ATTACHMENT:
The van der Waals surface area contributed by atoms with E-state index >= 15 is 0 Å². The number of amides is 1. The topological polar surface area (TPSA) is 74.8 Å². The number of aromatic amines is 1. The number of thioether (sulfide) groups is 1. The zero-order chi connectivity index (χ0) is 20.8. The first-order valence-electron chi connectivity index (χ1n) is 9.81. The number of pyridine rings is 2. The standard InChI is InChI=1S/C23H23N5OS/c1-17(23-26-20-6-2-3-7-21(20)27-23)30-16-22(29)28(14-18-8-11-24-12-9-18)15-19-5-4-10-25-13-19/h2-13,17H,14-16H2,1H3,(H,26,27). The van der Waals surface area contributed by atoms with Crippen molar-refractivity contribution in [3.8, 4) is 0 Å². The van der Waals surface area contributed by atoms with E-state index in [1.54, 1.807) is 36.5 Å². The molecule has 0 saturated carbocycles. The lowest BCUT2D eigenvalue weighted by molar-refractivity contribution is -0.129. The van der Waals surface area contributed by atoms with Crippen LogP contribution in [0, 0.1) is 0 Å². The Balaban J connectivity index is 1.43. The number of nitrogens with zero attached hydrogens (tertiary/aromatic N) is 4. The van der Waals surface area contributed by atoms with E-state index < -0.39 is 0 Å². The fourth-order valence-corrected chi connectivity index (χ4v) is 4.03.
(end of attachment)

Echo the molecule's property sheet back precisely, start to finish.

The van der Waals surface area contributed by atoms with E-state index >= 15 is 0 Å². The number of amides is 1. The topological polar surface area (TPSA) is 74.8 Å². The number of aromatic amines is 1. The number of thioether (sulfide) groups is 1. The zero-order chi connectivity index (χ0) is 20.8. The first-order valence-electron chi connectivity index (χ1n) is 9.81. The number of pyridine rings is 2. The standard InChI is InChI=1S/C23H23N5OS/c1-17(23-26-20-6-2-3-7-21(20)27-23)30-16-22(29)28(14-18-8-11-24-12-9-18)15-19-5-4-10-25-13-19/h2-13,17H,14-16H2,1H3,(H,26,27). The van der Waals surface area contributed by atoms with Crippen molar-refractivity contribution in [3.8, 4) is 0 Å². The van der Waals surface area contributed by atoms with E-state index in [1.54, 1.807) is 36.5 Å². The molecule has 0 saturated carbocycles. The lowest BCUT2D eigenvalue weighted by molar-refractivity contribution is -0.129. The van der Waals surface area contributed by atoms with Crippen LogP contribution in [0, 0.1) is 0 Å². The Balaban J connectivity index is 1.43. The number of nitrogens with zero attached hydrogens (tertiary/aromatic N) is 4. The van der Waals surface area contributed by atoms with E-state index < -0.39 is 0 Å². The fourth-order valence-corrected chi connectivity index (χ4v) is 4.03.